Paris holds on to title of world’s best student city

Paris has clinched top spot in the global "Best Student Cities" rankings for the third year running, beating off stiff opposition from the likes of Melbourne, London and Boston.

Paris holds on to title of world's best student city
There were a staggering 96,782 foreigners studying in Paris in 2013. Photo of student in Paris: Shutterstock

It may not be known as an ideal place for young people on a budget but France’s capital continues to outshine other world cities in many other student-related matters.

A study published on Wednesday by British education company Quacquarelli Symonds (QS) has given Paris a grand total of 412 points, 15 points more than Melbourne and 20 more than London.

Other cities at the top of the scoreboard are Sydney (388), Hong Kong (386), Boston (386) and Tokyo (386).

QS used five main criteria in its student city point system: university rankings, student diversity, qualify of life, recruiters’ reputation and access to finance.  

“These rankings bear witness to the international appeal of Parisian universities for the quality of their teaching and research facilities,” Paris Universities chancellor François Weil told French daily La Depeche.

“It has no less than 17 world-leading universities…comfortably more than any other city on the planet except for London, which has 18,” QS reported in 2013.

The British education company has gifted the French capital top spot in the previous two “Best Student Cities” rankings, this year assessing other city matters such as pollution, safety, social progress and views on corruption.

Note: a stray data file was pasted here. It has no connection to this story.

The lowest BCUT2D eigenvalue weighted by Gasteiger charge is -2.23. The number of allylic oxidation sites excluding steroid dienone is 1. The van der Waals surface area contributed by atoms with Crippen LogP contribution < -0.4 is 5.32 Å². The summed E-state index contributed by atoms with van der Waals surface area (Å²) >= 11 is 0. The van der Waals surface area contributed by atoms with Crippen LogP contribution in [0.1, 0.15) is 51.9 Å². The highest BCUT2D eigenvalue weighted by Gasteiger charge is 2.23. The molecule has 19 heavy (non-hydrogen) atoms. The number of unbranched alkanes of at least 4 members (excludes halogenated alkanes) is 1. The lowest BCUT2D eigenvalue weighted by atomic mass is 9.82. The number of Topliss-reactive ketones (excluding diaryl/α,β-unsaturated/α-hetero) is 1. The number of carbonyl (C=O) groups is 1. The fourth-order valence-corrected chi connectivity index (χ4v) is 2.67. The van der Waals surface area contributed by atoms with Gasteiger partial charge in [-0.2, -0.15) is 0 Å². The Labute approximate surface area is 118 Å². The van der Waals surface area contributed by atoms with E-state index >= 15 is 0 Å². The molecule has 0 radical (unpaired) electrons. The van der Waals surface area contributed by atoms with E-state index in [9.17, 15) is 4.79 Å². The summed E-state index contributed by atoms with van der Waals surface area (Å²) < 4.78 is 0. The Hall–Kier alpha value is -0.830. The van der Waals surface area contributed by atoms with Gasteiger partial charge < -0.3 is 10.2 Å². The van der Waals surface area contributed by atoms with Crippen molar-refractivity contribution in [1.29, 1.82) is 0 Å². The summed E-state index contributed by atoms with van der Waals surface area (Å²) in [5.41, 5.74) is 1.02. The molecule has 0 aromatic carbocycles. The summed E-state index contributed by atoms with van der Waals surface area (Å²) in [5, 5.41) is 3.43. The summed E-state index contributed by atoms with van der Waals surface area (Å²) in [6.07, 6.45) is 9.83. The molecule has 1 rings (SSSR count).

“While Paris does have a reputation for being an expensive place to live, relatively low tuition fees mean that for students, it actually represents a more affordable destination when compared to many other popular student cities,” QS added.

“Parisian graduates are targeted by a vast range of employers across the continent… and students in Paris often enjoy extensive access to leading academics, with small class sizes and intensive teaching”.

Another study published on Wednesday by Ernst and Young (Global Talent in Global cities) shows that, despite Paris’s enviable job prospects and relatively low tuition rates, foreign students flock to London and Singapore in greater numbers.

There were nonetheless a staggering 96,782 international students in Paris in 2013.   

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Police probe opened after poster campaign against ‘Islamophobic’ lecturers at French university

The French government condemned on Monday a student protest campaign targeting two university professors accused of Islamophobia, saying it could put the lecturers in danger.

Police probe opened after poster campaign against 'Islamophobic' lecturers at French university
Illustration photo: Justin Tallis/AFP

Student groups plastered posters last week on the walls of a leading political science faculty in Grenoble that likened the professors to “fascists” and named them both in a campaign backed by the UNEF student union.

Junior interior minister Marlene Schiappa said the posters and social media comments recalled the online harassment of French schoolteacher Samuel Paty last October, who was beheaded in public after being denounced online for offending Muslims.

“These are really odious acts after what happened with the decapitation of Samuel Paty who was smeared in the same way on social networks,” she said on the BFM news channel. “We can’t put up with this type of thing.”

“When something is viewed as racist or discriminatory, there’s a hierarchy where you can report these types of issues, which will speak to the professor and take action if anything is proven,” Schiappa said.

Sciences Po university, which runs the Institute of Political Studies (IEP) in Grenoble in eastern France, also condemned the campaign on Monday and has filed a criminal complaint.

An investigation has been opened into slander and property damage after the posters saying “Fascists in our lecture halls. Islamophobia kills” were found on the walls of the faculty.

One of the professors is in charge of a course called “Islam and Muslims in contemporary France” while the other is a lecturer in German who has taught at the faculty for 25 years.